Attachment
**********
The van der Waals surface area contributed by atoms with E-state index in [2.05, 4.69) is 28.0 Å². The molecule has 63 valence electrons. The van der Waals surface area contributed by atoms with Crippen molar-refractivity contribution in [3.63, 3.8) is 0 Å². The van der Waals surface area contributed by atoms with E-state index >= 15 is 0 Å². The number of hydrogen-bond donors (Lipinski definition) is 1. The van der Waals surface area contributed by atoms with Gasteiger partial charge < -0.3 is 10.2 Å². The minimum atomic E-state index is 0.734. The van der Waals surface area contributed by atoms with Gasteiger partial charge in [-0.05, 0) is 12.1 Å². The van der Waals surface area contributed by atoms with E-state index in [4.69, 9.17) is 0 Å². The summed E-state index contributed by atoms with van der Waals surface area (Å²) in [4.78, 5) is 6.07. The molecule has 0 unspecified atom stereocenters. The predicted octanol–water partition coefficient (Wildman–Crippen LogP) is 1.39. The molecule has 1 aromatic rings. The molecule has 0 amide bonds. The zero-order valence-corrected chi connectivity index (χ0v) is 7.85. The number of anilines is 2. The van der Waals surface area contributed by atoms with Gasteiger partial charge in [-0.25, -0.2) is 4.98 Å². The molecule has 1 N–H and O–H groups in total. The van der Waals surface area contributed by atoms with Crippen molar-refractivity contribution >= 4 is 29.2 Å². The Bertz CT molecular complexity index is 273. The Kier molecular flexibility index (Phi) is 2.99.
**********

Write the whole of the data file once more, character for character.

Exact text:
The van der Waals surface area contributed by atoms with E-state index in [2.05, 4.69) is 28.0 Å². The molecule has 63 valence electrons. The van der Waals surface area contributed by atoms with Crippen molar-refractivity contribution in [3.63, 3.8) is 0 Å². The van der Waals surface area contributed by atoms with E-state index >= 15 is 0 Å². The number of hydrogen-bond donors (Lipinski definition) is 1. The van der Waals surface area contributed by atoms with Gasteiger partial charge < -0.3 is 10.2 Å². The minimum atomic E-state index is 0.734. The van der Waals surface area contributed by atoms with Gasteiger partial charge in [-0.05, 0) is 12.1 Å². The van der Waals surface area contributed by atoms with E-state index in [4.69, 9.17) is 0 Å². The summed E-state index contributed by atoms with van der Waals surface area (Å²) in [4.78, 5) is 6.07. The molecule has 0 unspecified atom stereocenters. The predicted octanol–water partition coefficient (Wildman–Crippen LogP) is 1.39. The molecule has 1 aromatic rings. The molecule has 0 amide bonds. The zero-order valence-corrected chi connectivity index (χ0v) is 7.85. The number of anilines is 2. The van der Waals surface area contributed by atoms with Gasteiger partial charge in [-0.25, -0.2) is 4.98 Å². The molecule has 1 N–H and O–H groups in total. The van der Waals surface area contributed by atoms with Crippen molar-refractivity contribution >= 4 is 29.2 Å². The Bertz CT molecular complexity index is 273. The Kier molecular flexibility index (Phi) is 2.99.